This year's results mirror and even build on those of past years. For example, in the 2007 WH Asks poll, organic and private label were also top retailer choices by wide margins. If anything, the percentages show a marked increase. In 2007, only 36% of retailers said organic was a foundation to their wellness offerings; 43% said private label. Both of these numbers increased in the most recent survey.

Not everyone felt so sure, however. Just over 11% of total respondents (15% retailers/14% manufacturers) said that their company had cut back on investments in wellness. “All major projects have been placed on hold,” wrote one.

Another, presumably a manufacturer, stated: “We've slowed our launches and reach based on retailers cutting back on the space they've allocated to these segments and SKU count.”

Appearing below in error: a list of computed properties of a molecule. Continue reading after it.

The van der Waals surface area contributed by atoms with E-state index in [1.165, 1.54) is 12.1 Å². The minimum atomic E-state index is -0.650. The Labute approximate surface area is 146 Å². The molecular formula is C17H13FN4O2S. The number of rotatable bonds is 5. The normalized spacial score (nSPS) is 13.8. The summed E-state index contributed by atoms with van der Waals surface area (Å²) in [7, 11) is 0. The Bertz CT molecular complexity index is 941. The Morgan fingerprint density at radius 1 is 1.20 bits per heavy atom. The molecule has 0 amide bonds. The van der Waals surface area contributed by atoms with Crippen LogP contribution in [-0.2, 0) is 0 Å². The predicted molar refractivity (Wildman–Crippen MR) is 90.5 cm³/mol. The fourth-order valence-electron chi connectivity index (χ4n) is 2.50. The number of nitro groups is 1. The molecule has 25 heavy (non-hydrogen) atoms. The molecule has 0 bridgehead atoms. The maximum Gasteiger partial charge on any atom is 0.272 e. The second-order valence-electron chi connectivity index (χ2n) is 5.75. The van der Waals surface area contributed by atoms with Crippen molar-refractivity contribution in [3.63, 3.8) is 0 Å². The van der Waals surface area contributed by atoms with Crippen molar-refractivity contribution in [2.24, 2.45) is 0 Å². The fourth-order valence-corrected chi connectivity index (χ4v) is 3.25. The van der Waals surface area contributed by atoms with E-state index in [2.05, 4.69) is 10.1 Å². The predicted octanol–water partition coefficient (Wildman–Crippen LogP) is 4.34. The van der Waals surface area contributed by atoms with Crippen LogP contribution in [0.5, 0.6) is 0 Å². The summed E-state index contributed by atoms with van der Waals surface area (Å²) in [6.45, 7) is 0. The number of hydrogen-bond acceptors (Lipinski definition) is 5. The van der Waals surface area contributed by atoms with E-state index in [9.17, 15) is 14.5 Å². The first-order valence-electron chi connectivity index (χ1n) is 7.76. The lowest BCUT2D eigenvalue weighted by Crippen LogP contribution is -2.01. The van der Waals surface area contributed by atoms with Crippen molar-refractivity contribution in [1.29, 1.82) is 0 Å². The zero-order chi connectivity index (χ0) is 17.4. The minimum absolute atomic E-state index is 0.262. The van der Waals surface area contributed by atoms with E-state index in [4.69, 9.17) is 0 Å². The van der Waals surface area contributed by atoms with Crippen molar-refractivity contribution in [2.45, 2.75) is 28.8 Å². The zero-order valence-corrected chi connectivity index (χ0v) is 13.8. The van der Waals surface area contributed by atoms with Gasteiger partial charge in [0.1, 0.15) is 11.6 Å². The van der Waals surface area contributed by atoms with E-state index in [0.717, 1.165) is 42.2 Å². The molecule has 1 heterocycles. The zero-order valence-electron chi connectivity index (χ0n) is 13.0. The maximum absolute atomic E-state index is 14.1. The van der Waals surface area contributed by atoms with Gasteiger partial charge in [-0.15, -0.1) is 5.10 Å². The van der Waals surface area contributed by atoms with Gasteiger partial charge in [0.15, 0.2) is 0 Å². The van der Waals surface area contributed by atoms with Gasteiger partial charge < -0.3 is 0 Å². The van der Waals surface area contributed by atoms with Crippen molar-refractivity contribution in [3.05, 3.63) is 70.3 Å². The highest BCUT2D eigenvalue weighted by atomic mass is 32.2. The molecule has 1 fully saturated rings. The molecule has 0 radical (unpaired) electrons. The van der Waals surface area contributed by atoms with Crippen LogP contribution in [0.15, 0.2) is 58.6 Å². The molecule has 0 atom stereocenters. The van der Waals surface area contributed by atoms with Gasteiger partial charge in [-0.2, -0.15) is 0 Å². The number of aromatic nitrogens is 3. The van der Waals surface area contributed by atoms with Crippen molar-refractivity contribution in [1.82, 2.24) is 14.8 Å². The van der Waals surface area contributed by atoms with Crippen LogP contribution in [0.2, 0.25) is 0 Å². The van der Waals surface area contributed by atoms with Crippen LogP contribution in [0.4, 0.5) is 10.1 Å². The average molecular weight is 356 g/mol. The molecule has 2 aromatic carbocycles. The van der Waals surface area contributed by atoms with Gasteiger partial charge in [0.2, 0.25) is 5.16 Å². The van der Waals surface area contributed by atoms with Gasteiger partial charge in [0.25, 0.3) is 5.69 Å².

WH Asks included a question on the impact the recession has had on specific wellness categories. Answers seemed to match the level of price premiums typically encountered — the higher the premium, the harder the hit. For example, almost 39% of respondents stated that meat/seafood — where some specialty products carry a 100% premium — was hurt by consumer cutbacks in spending. That was followed by HBC, where unique formulas, eco-claims and similar attributes often translate into higher prices. Some 23% of poll takers said this was the category hardest hit by the sour economy.


Retailers and manufacturers have been using a number of incentives and value-adds to keep consumers interested in purchasing health and wellness products and services. According to the 2009 WH Asks poll, the use of coupons wasn't as strong as some other reports have indicated. Overall, 55% of those queried state that their company has not been seeing any increased traffic in healthy-product coupons. In contrast, 39% said they had. Of those who answered in the affirmative, nearly half — 47% — said the increases were in the range of 5% to 9%. Some 22% stated that coupon activity around healthy products was less than 5%, while 20% reported increases of 10% to 14%.